Podcast: The Importance of Plan B with Corey Tisdale, EVP of BBQGuys

News & Updates | 5 mins

We know how important it is for ecommerce businesses to get all the guidance and insight possible right now. To that end, we’re launching Freshly Baked, Bread’s podcast about rising above challenges and going against the grain. We’ll be talking to clients, partners, members of the Bread team, and anyone else who has something interesting to say about running the most crucial aspects of an ecommerce business.

For our first episode, we spoke with Corey Tisdale, Executive Vice President of BBQGuys. Once Louisiana enacted social distancing measures, their business changed overnight. They found out on a Sunday night that they were going to have to make their entire operation remote by 5 PM on Monday. However, this wasn’t the company’s first brush with a business-interrupting catastrophe. They also weathered the storm during Hurricane Katrina, and their experience helped them be more prepared for the future. Listen to the full podcast here, and check out our overview below:

How is BBQGuys faring right now, and is there anything unique about your current situation or your approach in navigating the COVID-19 outbreak?

Corey Tisdale, Executive Vice President, BBQGuys: When our governor announced the stay-at-home orders for Louisiana, we had to figure out a plan to get 160 people working from home the next day. The order took effect at 5:00 PM on a Monday. By 4:30 PM, we had everyone out of the building, and by 5:00 PM, they were back up and running, answering phones and answering chats for the rest of the night on their regular hours. If we weren’t able to be decisive and move quickly—and if we didn’t have an awesome team that trusted each other, communicated well, and was open to change—we wouldn’t have been able to do it no matter what.

Did BBQGuys already have a disaster plan in place?

CT: Since we’re in a hurricane-prone area, we did have some amount of a disaster response plan in place. Luckily we had done a survey to see who had what type of equipment at home. We recalled all the company hotspots and sent them home with everyone who didn’t have an internet connection, and we were pulling computers out of walls to send home with people who didn’t have a desktop or a laptop issued to them or at their house already. I can’t say enough about the whole crew getting through that quickly, positively, and effectively. I’ve never seen anything like it, it was very impressive.

Your company was in operation during Hurricane Katrina as well—was there anything you learned from that experience that you have applied to this current situation?

CT: With Hurricane Katrina, it became clear that a big enough event can take everything you know about how the world works and turn it on its head. If you know what your Plan B is, you can just focus 100% on Plan A. I hadn’t really planned for a worldwide pandemic, but we were able to adapt a good portion of our natural disaster preparedness plan to build on top of that. Knowing that we had a Plan B, we were able to pull a few Plan B’s together to make a Plan B+, and we just executed that as best we could.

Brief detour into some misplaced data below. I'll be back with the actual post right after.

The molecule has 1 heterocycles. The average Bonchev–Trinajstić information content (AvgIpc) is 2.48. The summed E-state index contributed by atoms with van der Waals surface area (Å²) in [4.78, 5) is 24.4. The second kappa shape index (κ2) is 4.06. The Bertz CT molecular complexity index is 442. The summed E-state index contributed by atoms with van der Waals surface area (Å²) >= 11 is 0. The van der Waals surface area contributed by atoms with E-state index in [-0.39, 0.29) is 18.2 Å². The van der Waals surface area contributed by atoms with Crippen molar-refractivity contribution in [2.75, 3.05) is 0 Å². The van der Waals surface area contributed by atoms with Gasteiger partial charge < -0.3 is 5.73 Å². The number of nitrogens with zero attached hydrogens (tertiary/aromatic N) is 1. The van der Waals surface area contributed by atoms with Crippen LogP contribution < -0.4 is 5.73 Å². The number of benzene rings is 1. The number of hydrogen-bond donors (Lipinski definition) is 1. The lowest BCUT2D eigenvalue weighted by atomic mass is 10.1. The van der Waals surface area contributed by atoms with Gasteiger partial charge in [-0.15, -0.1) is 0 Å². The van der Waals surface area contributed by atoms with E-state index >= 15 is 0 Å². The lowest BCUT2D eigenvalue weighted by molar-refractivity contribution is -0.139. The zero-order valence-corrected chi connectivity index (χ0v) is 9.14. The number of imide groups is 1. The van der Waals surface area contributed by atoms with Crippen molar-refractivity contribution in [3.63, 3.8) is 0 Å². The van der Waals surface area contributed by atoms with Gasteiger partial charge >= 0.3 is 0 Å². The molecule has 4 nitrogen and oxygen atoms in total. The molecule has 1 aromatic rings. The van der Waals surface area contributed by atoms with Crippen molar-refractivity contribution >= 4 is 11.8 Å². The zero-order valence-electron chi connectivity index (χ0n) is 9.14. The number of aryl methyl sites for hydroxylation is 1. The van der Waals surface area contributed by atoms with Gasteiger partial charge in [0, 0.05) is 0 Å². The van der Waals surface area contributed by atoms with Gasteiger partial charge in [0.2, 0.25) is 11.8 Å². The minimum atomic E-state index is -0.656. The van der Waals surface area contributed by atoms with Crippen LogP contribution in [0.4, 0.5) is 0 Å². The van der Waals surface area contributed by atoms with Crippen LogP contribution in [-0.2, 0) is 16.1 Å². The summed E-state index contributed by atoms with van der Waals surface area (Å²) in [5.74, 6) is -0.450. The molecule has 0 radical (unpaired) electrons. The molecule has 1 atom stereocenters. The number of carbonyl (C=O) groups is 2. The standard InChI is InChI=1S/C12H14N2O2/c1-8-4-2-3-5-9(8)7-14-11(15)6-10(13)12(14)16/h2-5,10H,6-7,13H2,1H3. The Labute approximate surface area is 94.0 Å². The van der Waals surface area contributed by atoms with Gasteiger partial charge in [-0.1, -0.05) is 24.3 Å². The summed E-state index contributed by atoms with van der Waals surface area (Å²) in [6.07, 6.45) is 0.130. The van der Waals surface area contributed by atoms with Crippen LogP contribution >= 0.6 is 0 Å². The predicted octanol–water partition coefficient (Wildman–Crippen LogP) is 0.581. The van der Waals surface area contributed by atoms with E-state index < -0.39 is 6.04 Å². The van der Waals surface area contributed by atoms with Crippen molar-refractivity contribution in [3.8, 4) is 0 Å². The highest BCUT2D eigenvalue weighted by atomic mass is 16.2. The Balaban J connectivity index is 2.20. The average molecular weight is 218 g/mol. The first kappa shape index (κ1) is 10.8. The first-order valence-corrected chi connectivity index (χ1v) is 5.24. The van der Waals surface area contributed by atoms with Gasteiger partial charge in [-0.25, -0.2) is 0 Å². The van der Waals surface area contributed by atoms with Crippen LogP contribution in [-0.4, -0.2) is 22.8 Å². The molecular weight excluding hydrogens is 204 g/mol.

What kind of content have you been creating to effectively communicate with, reassure, and stay connected with your customers?

CT: Now all of our videographers are creating recipe videos and cooking videos themselves at home, and really adding their own personality by going into the challenges they’ve faced while making it. I don’t think anybody knows quite what to do right now, so they’re trying out new things. That comes through in the communication and that comes through in the content being produced.

Are more people looking to BBQGuys right now for equipment and support?

CT: Normally what you’d see is that on a Sunday or a holiday, people would interact on social media and visit the site. Then, everyone would wait to be back in the office to actually shop. Now a whole bunch more people are interacting on social media and the site, doing things that appeared to be research-related. The real uptick in purchases has been for Kamado grills, smokers, and freestanding gas grills. Shoppers have also been buying gadgets galore. It seems like people are substantially changing their behavior based on spending more time with their family.

What’s been your experience partnering with Bread?

CT: It’s been almost 4 years since we started working with Bread, but for probably 15 years we had tried to offer real-time financing on the website, because we knew from having a storefront experience that a lot of customers did want to finance outdoor kitchen experiences so they could pay over time.

As the world has changed as part of this, we’ve seen that the way people are using financing is changing. There’s a level of uncertainty right now, people want to keep as much cash on hand, but at the same time they want to upgrade their barbecue so it’s more pleasurable to cook with their family more often. Being able to offer that financing is helping people who otherwise wouldn’t upgrade their grill or get into grilling right now to take that step.

I would advocate that for anyone who is looking to increase sales of any purchase that’s bigger than an impulse buy, I would definitely look at figuring out a way to offer an instantaneous financing product like Bread, where the people who do the financing also care about your customers.

Stay Tuned for More

This has been Freshly baked, brought to you by Bread. Thank you again to Corey Tisdale and BBQGuys for taking the time to record such an in-depth interview. If you’re looking to spend some more time cooking outdoors with your family and you need a smoker, grill, pizza oven, or any grilling accessories you can imagine, then head on over to BBQGuys.com.